I can almost hear Jesus responding to the Pharisees’ who already had begun questioning Jesus’s authority saying, “I am not just a good loving king, but Shepard, gatekeeper to all.”

In the parable Jesus explains that the gatekeeper not only holds the gate open, but he goes before the sheep and they follow him. The gatekeeper knows those He tends so well and so too God, our gatekeeper knows us so well. We can trust God as our guide even when we face rugged terrain because he knows what we are able to handle. When we can trust God as our guide, we have freedom to follow and explore. Our identity as children of God tethers us to God our guide so we are safe wherever we roam.

But then what do we make of Jesus’s warning of those who do not know His voice? When the terrain goes from green pastures to steep terrain, I find myself asking where does my confidence and identity come from? I think the words from 1 Peter can be of some help.  In verse 21 Peter reminds us “for this we have been called, because Christ also suffered for us, leaving us an example, so that we can follow.” Jesus as shepherd suffers and gives his own life, so that his sheep may know God even more.  Friends, we are reflections of Christ’s character, and we follow a God who understands it all. Peter wasn’t perfect, he followed Jesus so closely and still wavered by denying Him. And yet he has been called to lead the early church, some of the ways of which we get to read this morning. If Peter is welcomed back, we too are still chosen even if we get a little lost now and again. Our identity rooted in God allowing us to go in and out of the pasture. The gateway is there for a reason, and yet it does not consume one’s ability to move in and out. The gate points to the fringes where the work must occur. It’s an invitation, not a method for exclusion. God’s love for his sheep doesn’t exclude but invites.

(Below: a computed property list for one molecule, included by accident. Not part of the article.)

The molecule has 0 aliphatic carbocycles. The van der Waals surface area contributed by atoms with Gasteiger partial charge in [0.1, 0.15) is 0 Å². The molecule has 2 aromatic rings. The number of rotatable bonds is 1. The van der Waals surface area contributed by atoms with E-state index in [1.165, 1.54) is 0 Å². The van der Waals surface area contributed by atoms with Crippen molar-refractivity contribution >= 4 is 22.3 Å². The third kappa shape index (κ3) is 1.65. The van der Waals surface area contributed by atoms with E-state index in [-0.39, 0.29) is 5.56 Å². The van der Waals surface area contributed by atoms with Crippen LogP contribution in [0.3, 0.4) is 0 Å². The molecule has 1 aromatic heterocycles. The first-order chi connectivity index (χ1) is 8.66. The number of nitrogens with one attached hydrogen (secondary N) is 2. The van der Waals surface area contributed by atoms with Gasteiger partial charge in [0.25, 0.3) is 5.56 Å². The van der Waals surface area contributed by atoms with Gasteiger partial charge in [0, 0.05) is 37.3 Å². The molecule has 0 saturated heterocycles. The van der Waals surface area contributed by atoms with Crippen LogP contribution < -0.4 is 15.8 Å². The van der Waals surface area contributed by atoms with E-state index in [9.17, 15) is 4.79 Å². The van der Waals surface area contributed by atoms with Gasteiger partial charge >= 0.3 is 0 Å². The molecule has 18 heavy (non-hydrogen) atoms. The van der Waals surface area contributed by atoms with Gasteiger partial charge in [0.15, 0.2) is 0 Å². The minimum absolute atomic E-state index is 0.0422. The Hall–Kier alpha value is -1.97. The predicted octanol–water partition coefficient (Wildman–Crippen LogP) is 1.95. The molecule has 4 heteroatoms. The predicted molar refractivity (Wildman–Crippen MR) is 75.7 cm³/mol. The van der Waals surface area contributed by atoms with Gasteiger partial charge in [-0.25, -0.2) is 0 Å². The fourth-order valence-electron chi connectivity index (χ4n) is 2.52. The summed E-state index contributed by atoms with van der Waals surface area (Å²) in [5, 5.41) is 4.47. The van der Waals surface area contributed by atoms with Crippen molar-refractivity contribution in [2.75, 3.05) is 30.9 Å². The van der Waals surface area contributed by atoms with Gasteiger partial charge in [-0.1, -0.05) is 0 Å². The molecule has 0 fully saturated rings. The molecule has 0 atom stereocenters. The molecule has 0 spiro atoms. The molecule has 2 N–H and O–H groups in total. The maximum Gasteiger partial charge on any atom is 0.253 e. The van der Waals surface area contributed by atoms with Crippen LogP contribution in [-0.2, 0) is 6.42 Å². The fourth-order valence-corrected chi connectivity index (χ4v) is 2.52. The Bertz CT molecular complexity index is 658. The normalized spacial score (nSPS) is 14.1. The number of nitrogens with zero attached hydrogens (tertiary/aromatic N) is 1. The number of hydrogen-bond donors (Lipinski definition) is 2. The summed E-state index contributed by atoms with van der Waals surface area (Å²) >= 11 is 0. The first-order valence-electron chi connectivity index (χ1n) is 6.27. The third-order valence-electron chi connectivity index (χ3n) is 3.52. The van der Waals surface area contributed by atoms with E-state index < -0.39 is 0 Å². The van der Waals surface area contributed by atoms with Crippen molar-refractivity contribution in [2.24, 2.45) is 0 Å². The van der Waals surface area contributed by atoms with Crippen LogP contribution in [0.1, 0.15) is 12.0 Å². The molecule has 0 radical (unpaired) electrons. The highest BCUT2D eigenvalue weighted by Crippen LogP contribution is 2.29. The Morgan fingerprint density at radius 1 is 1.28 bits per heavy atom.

The invitation, which Jesus reminds us of in verse 10 of the Gospel, is abundant life. Jesus doesn’t say a long life, or an easy comfortable life, but rather life abundantly. The implication of such a word, “life abundant,” is profound. It answers our question of who to turn to and trust in, in this fractured world. In our humanity we are vulnerable at times to turn towards the wrong voices. Today we are encouraged to turn toward Jesus as gatekeeper, as the leader who knows his people. Jesus is not a faceless head of a system like other world leaders. The guidance is for our own safety and abundant life. This is radically counter cultural from our fractured society, just as God’s ministry always will be.

Our readings this morning all speak to the ways God is overturning current systems; laying down his life for those he loves, which is very different from how others in power may lead. It’s a re-history. The voice may be counter-cultural, but it is ever loving, nurturing and comforting.